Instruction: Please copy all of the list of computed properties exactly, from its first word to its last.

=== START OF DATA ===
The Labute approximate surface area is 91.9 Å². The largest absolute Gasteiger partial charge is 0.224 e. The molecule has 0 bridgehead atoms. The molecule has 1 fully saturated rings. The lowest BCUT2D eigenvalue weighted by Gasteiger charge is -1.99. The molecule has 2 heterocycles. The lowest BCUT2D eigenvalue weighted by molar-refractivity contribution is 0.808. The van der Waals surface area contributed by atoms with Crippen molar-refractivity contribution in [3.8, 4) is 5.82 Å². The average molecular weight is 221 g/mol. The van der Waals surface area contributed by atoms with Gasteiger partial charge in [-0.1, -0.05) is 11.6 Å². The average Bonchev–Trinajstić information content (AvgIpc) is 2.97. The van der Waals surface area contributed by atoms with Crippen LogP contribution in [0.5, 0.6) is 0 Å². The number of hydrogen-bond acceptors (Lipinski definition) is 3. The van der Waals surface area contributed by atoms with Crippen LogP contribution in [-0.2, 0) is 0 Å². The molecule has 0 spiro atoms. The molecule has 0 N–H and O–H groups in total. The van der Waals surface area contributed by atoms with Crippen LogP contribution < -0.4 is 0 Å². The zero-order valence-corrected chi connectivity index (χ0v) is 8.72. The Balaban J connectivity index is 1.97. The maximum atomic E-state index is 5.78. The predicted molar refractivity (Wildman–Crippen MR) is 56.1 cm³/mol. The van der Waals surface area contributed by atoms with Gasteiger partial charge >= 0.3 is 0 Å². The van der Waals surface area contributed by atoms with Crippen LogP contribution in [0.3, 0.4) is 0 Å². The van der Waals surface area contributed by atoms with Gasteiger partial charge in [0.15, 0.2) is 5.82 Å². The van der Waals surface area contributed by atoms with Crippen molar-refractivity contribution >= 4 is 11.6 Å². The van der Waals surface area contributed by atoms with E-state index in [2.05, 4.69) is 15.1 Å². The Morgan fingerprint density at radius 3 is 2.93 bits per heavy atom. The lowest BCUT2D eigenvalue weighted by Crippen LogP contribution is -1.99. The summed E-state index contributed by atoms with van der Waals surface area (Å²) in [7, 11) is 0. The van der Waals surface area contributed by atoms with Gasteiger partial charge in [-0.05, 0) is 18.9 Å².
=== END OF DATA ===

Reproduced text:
The Labute approximate surface area is 91.9 Å². The largest absolute Gasteiger partial charge is 0.224 e. The molecule has 0 bridgehead atoms. The molecule has 1 fully saturated rings. The lowest BCUT2D eigenvalue weighted by Gasteiger charge is -1.99. The molecule has 2 heterocycles. The lowest BCUT2D eigenvalue weighted by molar-refractivity contribution is 0.808. The van der Waals surface area contributed by atoms with Crippen molar-refractivity contribution in [3.8, 4) is 5.82 Å². The average molecular weight is 221 g/mol. The van der Waals surface area contributed by atoms with Gasteiger partial charge in [-0.1, -0.05) is 11.6 Å². The average Bonchev–Trinajstić information content (AvgIpc) is 2.97. The van der Waals surface area contributed by atoms with Crippen LogP contribution in [0.5, 0.6) is 0 Å². The number of hydrogen-bond acceptors (Lipinski definition) is 3. The van der Waals surface area contributed by atoms with Crippen LogP contribution in [-0.2, 0) is 0 Å². The molecule has 0 spiro atoms. The molecule has 0 N–H and O–H groups in total. The van der Waals surface area contributed by atoms with Crippen LogP contribution < -0.4 is 0 Å². The zero-order valence-corrected chi connectivity index (χ0v) is 8.72. The Balaban J connectivity index is 1.97. The maximum atomic E-state index is 5.78. The predicted molar refractivity (Wildman–Crippen MR) is 56.1 cm³/mol. The van der Waals surface area contributed by atoms with Gasteiger partial charge >= 0.3 is 0 Å². The van der Waals surface area contributed by atoms with Crippen LogP contribution in [0.3, 0.4) is 0 Å². The van der Waals surface area contributed by atoms with Gasteiger partial charge in [0.15, 0.2) is 5.82 Å². The van der Waals surface area contributed by atoms with Crippen molar-refractivity contribution >= 4 is 11.6 Å². The van der Waals surface area contributed by atoms with E-state index in [2.05, 4.69) is 15.1 Å². The Morgan fingerprint density at radius 3 is 2.93 bits per heavy atom. The lowest BCUT2D eigenvalue weighted by Crippen LogP contribution is -1.99. The summed E-state index contributed by atoms with van der Waals surface area (Å²) in [7, 11) is 0. The van der Waals surface area contributed by atoms with Gasteiger partial charge in [-0.05, 0) is 18.9 Å².